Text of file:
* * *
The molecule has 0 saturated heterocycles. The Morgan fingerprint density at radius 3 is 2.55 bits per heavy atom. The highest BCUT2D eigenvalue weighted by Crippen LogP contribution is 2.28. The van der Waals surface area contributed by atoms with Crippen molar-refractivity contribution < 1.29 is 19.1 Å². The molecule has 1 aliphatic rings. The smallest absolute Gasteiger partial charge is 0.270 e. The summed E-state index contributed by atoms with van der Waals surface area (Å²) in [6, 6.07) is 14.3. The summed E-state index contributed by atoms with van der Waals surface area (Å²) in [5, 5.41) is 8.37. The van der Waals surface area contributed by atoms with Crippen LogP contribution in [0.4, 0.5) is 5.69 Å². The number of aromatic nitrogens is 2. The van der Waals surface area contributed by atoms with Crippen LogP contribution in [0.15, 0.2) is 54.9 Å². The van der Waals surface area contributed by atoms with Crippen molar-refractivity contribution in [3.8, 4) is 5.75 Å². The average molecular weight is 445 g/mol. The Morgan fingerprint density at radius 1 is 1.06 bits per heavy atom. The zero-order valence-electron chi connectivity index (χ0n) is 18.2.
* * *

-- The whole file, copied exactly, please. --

The molecule has 0 saturated heterocycles. The Morgan fingerprint density at radius 3 is 2.55 bits per heavy atom. The highest BCUT2D eigenvalue weighted by Crippen LogP contribution is 2.28. The van der Waals surface area contributed by atoms with Crippen molar-refractivity contribution < 1.29 is 19.1 Å². The molecule has 1 aliphatic rings. The smallest absolute Gasteiger partial charge is 0.270 e. The summed E-state index contributed by atoms with van der Waals surface area (Å²) in [6, 6.07) is 14.3. The summed E-state index contributed by atoms with van der Waals surface area (Å²) in [5, 5.41) is 8.37. The van der Waals surface area contributed by atoms with Crippen LogP contribution in [0.4, 0.5) is 5.69 Å². The number of aromatic nitrogens is 2. The van der Waals surface area contributed by atoms with Crippen LogP contribution in [0.15, 0.2) is 54.9 Å². The van der Waals surface area contributed by atoms with Crippen molar-refractivity contribution in [3.8, 4) is 5.75 Å². The average molecular weight is 445 g/mol. The Morgan fingerprint density at radius 1 is 1.06 bits per heavy atom. The zero-order valence-electron chi connectivity index (χ0n) is 18.2.